6.5 Although the terminology of donation (as opposed to gift) goes some way to redress the emphasis on procuring or retaining body tissue, concepualisation of the gift as one-way and altruistic, and the feeling rules that are supposed to accompany that gift, do not always coincide with everyone's felt perceptions and experience of what they are doing. This is evident in the following examples recounted to me as part of conversations about body gifting. The first example is taken from an interview with a research participant who described what she called a 'bad experience' regarding interactions with the recipients of her ovarian eggs.[8] In short, although this research participant (Philia) said that her recipients were 'totally anonymous', she also stated that she 'wanted to know who they were', 'I wanted a face.' In actuality donors often meet recipients in the NZ fertility clinic context and the meetings are usually mediated by counselors, so what this particular donor means by wanting a face amounts to more than the simple co-presence of her recipients in a one-to-one interchange. What Philia says is borne out by Goffman's (1967: 55) well known distinction between substantive rules governing moral and ethical matters and ceremonial rules and expressions governing etiquette. In Goffman's view it is etiquette; the rules of politeness and decorum, that orders the norms of social interaction and how we communicate and manage impressions in everyday practice and face-to-face encounters, not aspirations to a common good. Wanting to go beyond the show of appearances, Philia's perception is that her recipients may have conveyed an impression of the right emotions in the brief meetings she had with them, but genuine moral concern and connection was in fact absent. What Philia really wanted was a relationship with the recipients of her gametes, but this was not forthcoming. Further in her narrative account Philia stated:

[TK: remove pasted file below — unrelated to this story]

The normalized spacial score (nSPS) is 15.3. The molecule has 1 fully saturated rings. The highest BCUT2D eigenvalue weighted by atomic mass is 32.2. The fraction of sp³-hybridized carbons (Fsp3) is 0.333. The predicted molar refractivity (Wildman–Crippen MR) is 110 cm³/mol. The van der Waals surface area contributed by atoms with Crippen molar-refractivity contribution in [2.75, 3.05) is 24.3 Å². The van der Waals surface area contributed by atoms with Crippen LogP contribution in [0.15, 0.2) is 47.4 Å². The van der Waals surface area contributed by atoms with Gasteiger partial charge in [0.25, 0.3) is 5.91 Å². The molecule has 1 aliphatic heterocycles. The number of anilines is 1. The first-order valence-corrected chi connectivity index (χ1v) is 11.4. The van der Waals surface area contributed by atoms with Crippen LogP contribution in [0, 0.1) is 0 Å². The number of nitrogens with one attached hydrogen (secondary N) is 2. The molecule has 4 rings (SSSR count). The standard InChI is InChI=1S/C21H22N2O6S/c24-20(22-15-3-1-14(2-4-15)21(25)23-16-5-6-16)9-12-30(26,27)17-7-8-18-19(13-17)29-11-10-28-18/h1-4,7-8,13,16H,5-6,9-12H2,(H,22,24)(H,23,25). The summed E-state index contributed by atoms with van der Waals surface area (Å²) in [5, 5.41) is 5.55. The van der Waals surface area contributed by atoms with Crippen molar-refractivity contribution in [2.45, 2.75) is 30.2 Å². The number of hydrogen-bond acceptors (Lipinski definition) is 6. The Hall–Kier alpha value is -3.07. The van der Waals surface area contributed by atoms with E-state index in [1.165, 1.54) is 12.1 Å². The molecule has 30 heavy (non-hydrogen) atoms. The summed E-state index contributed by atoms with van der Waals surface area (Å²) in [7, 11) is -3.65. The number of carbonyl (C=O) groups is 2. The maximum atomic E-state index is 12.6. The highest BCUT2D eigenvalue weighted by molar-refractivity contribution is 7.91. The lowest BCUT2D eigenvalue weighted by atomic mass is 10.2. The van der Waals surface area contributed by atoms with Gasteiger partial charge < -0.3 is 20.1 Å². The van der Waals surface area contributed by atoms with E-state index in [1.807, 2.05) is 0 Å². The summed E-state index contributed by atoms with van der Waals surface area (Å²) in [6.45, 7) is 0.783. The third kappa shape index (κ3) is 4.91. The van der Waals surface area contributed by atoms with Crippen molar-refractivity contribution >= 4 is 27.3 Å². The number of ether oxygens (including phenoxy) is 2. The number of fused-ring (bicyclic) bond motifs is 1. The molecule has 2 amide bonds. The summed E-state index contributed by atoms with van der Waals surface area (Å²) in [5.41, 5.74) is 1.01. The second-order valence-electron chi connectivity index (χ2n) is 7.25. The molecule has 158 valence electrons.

Everything was just so geared up for the couples. Everything is geared up for them, but you just felt so unsupported. You were just this piece of meat. I mean, 'because you weren't paying the money you just felt used and abused big time. And I just felt I had given someone … I didn't expect a big huge parade or anything like that, but, um ... to give someone a child. … You know what I mean, you've given a lot, I mean that's my DNA and that's my make-up and that's my body, you know, that's who I am.